Latest News

June 6, 2024

Today commemorates the 80th anniversary of D-Day, the biggest seaborne invasion in history and likely the most complex military operation of all time. Somehow, a massive invasion involving over 300,000 troops was kept secret until the moment it began on the beaches of Normandy. (Leakers were not considered heroes back then.)

Of the Allied troops who stormed the beaches or parachuted behind enemy lines, thousands were killed or injured by relentless gunfire from the entrenched German snipers’ positions. But the rest fought on and eventually prevailed, gaining a foothold in France and marking the turning of the tide of World War II in Europe.

Here's a good primer on how the D-Day invasion was planned and carried out, and the aftermath.

President Biden is in Normandy for today’s commemoration ceremony of D-Day, to honor both the young soldiers who gave their lives to liberate Europe and the now-elderly surviving heroes who were able to return to honor their fallen comrades. This is a link that will stream the event, which had not yet started at our press time.

This is a slideshow of some amazing historic photos from D-Day…

And a couple of views of D-Day from a more personal level. From Jen Van Laar at, the story of her grandparents’ romance in the shadow of D-Day, told through her grandfather’s letters home to his fiancée, who was building war planes like Rosie the Riveter…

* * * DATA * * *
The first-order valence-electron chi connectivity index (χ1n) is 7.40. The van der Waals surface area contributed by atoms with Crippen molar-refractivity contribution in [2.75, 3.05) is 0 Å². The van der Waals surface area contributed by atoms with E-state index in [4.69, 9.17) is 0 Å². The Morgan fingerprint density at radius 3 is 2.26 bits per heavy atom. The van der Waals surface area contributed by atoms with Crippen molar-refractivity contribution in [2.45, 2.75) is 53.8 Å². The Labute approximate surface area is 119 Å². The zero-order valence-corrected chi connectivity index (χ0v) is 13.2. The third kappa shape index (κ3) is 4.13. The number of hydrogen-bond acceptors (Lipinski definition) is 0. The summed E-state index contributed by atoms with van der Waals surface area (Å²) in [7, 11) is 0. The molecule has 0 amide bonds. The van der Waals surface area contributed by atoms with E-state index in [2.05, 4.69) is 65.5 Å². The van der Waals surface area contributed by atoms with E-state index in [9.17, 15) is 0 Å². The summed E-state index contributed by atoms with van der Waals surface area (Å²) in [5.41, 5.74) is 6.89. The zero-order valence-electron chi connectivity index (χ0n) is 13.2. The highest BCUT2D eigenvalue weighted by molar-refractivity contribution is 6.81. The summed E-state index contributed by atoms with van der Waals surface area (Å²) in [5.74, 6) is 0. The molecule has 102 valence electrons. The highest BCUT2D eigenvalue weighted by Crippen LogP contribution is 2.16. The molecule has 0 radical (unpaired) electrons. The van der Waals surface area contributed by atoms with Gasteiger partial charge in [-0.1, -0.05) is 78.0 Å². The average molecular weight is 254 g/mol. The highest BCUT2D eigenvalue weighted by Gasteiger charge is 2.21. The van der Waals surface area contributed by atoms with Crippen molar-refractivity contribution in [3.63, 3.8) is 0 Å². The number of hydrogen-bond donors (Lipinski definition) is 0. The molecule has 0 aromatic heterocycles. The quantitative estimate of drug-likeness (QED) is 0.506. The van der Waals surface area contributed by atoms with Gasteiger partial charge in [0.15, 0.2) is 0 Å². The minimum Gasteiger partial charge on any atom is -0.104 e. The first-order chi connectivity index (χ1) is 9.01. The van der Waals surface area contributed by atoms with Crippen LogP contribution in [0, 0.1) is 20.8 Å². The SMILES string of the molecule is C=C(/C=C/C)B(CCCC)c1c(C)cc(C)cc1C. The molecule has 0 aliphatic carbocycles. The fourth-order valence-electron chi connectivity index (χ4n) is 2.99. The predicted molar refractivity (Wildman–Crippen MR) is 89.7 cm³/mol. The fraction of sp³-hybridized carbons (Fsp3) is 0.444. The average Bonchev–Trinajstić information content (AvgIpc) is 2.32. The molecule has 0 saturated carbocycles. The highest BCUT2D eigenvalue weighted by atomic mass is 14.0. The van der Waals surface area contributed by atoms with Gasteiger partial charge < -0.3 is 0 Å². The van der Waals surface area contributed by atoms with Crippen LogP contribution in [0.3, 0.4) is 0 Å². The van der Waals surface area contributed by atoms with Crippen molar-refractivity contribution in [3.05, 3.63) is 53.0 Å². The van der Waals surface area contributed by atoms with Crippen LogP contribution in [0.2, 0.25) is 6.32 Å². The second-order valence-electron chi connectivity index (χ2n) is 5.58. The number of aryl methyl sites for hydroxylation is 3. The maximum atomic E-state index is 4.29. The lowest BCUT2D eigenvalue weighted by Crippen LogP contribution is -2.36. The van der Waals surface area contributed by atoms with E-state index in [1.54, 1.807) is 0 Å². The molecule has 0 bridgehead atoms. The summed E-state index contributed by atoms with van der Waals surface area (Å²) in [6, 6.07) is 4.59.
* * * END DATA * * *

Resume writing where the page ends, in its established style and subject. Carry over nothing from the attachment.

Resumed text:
And from the great YouTube series, “Tasting History,” here’s the story of what the troops ate just before the invasion, and a recreation of what for many was their last breakfast. There are also some great comments under this video…

Sadly, many young Americans don’t know about the incredible heroism of the troops who landed on D-Day and what they did to end the threat of Nazism because they’re not being taught accurate American history. It’s hard to push a narrative that America is an evil, selfish nation founded on racism, genocide and privilege when you have to tell students how many Americans sacrificed their lives and limbs to save people they’d never even met on the other side of the world. 

The  80th anniversary of D-Day is a reminder of what true courage really is. It’s doing the right thing, even when it requires charging head-on into the face of death. D-Day veterans often shun the title of “hero,” but nobody is more deserving of it. And nobody is more deserving of being remembered and honored long after their lives are over, and long after all of our lives are over. 

To learn more about D-Day, and even more importantly, to help teach your children about it, here’s a link to the website of the National D-Day Memorial.



Leave a Comment

Note: Fields marked with an * are required.

Your Information
Your Comment
BBML accepted!

More Stories

RIP Senator Inhofe

D-Day: 80 years

Happy Anniversary

No Comments